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Spider Man Sighting in Perry County - abc27 WHTM

Spider Man Sighting in Perry County

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  • Let's Go PlacesMore>>

  • Historic Ferry Boat Operation Still Draws Riders

    Historic Ferry Boat Operation Still Draws Riders

    Historic Ferry Boat Operation Still Draws Riders

    Tuesday, August 26 2014 9:16 AM EDT2014-08-26 13:16:25 GMT
    It's only a one mile journey in distance, but it covers nearly two centuries in time."People come to enjoy the river," said Don Lebo, as he guided another load of vehicles onto the Roaring Bull V. "They come to enjoy the scenery and to enjoy the wildlife."Lebo should know. He's been at the helm of the Roaring Bull V and the Falcon III ferry boats for 25 years.The 20 minute trip across the Susquehanna River dates back to the early 1800's when the Millersburg Ferry system first became official....More >>
    It's only a one mile journey in distance, but it covers nearly two centuries in time."People come to enjoy the river," said Don Lebo, as he guided another load of vehicles onto the Roaring Bull V. "They come to enjoy the scenery and to enjoy the wildlife."Lebo should know. He's been at the helm of the Roaring Bull V and the Falcon III ferry boats for 25 years.The 20 minute trip across the Susquehanna River dates back to the early 1800's when the Millersburg Ferry system first became official....More >>
  • Book Trilogy Traces Elizabethville Woman's West Virginia Roots.

    Book Trilogy Traces Elizabethville Woman's West Virginia Roots.

    Book Trilogy Traces Elizabethville Woman's West Virginia Roots.

    Friday, August 22 2014 8:59 AM EDT2014-08-22 12:59:44 GMT
    For many of her 87 years, Anna Jean Bennett Ditty was told, "You ought to write a book!" So, ten years ago, she did. In fact, she needed three books to cover her life, starting with "The House on the Hill," about growing up with three siblings in a small West Virginia town during the depression, with a hard-working mom and an absentee father.Browsing through her first book, Ditty paused to point out a childhood picture of her baby brother Dickie."He's my baby brother," she said. "My momma alw...More >>
    For many of her 87 years, Anna Jean Bennett Ditty was told, "You ought to write a book!" So, ten years ago, she did. In fact, she needed three books to cover her life, starting with "The House on the Hill," about growing up with three siblings in a small West Virginia town during the depression, with a hard-working mom and an absentee father.Browsing through her first book, Ditty paused to point out a childhood picture of her baby brother Dickie."He's my baby brother," she said. "My momma alw...More >>
  • Perry County Church Given New Life

    Perry County Church Given New Life

    Perry County Church Given New Life

    Tuesday, August 19 2014 11:02 AM EDT2014-08-19 15:02:59 GMT
    A big reason why Darlene Barrick fought to save the Mahanoy Union Church from bulldozers lies in the small cemetery next to it."This is Ulysses Grant Baker. My grandfather Baker," said Barrick, pointing to one of several headstones in the church cemetery with direct family ties. "He helped build the church."At another stone she added, "This is my Uncle Albert who fought in World War One."Since closing in the early 1960's, the church suffered heavily from neglect and vandalism. But stepping in...More >>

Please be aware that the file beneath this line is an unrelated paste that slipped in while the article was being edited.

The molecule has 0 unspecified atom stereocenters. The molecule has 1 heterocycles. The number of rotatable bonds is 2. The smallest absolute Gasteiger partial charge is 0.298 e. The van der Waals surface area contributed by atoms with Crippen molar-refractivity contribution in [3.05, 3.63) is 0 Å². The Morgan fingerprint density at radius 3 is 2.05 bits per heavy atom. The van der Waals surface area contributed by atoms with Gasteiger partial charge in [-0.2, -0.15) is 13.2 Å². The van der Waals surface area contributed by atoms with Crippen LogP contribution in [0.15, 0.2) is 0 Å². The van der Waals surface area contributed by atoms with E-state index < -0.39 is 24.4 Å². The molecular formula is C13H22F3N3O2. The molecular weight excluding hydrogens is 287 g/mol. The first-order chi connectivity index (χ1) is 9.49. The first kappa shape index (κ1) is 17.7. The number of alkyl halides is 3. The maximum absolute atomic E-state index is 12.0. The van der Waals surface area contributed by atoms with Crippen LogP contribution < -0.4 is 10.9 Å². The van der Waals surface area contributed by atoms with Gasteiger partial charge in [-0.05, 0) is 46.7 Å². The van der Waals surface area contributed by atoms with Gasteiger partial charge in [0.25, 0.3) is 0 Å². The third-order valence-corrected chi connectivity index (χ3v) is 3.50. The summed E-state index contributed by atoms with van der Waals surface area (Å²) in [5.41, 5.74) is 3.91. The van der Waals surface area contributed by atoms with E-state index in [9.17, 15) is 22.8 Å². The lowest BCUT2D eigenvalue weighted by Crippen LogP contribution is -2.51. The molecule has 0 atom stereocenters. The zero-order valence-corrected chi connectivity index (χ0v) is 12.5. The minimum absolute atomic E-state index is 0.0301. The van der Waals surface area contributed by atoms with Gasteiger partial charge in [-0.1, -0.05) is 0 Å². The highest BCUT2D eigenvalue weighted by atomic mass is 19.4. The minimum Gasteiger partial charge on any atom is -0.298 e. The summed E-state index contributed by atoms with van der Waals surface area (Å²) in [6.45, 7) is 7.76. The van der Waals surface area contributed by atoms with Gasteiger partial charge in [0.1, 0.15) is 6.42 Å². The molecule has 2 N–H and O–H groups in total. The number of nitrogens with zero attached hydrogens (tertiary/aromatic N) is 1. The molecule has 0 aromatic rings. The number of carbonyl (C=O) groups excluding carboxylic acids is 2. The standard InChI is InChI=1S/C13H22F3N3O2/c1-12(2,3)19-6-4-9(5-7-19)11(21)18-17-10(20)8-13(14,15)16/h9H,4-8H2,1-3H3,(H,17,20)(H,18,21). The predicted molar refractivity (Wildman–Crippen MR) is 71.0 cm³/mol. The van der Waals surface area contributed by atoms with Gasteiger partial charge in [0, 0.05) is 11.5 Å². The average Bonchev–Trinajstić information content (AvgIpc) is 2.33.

A big reason why Darlene Barrick fought to save the Mahanoy Union Church from bulldozers lies in the small cemetery next to it."This is Ulysses Grant Baker. My grandfather Baker," said Barrick, pointing to one of several headstones in the church cemetery with direct family ties. "He helped build the church."At another stone she added, "This is my Uncle Albert who fought in World War One."Since closing in the early 1960's, the church suffered heavily from neglect and vandalism. But stepping in...More >>

Beautiful Lake Holman at Little Buffalo State Park near Newport. 88 acres of boating and fishing, held in place by a 50 feet high, steeply sloped, hard to mow, earthen dam.

The dam is a grass cutting challenge for park maintenance man Greg Wileman and the Spider, a radio-controlled slope mower on loan from the Department of Conservation and Natural Resources.

"We use the Spider Instead of trying to get in there with a push mower or zero turn, which you would never mow with on these steep banks," said Wileman.

The 24 horse power grass eater is designed to cut where no man wants to, nor should.

"If you were mowing these steep inclines with a push mower, you could easily slip, fall underneath the mower. Lose a foot. A leg. Whatever," said Wileman as he maneuvered the unit up and down the steep land side of the dam. "With this you can keep a safe distance from what you're mowing."

At a range of up to 200 yards, the remote control can even raise and lower the four mulching blades while on the go.

In only his second day of operating the Spider, Wileman was impressed.

"Any way you go, sideways, up, down, cross ways, catacorner, it'll mow you four feet."

"It's very hard to get stuck and almost impossible to roll over with the low center of gravity and the wide wheel base."

But you probably won't be seeing these in many private back yards.

"They're not a very cheap piece of equipment," noted Wileman. " They run about 40 to 45-thousand dollars new."

The good news is, Wileman pointed out, they're not that tough to drive.

"If you're good with your thumbs and joy stick," he said, "anybody that plays video games could run one of these."

When finished at Little Buffalo State Park, the Spider was off to the next of four state parks that share the mower.

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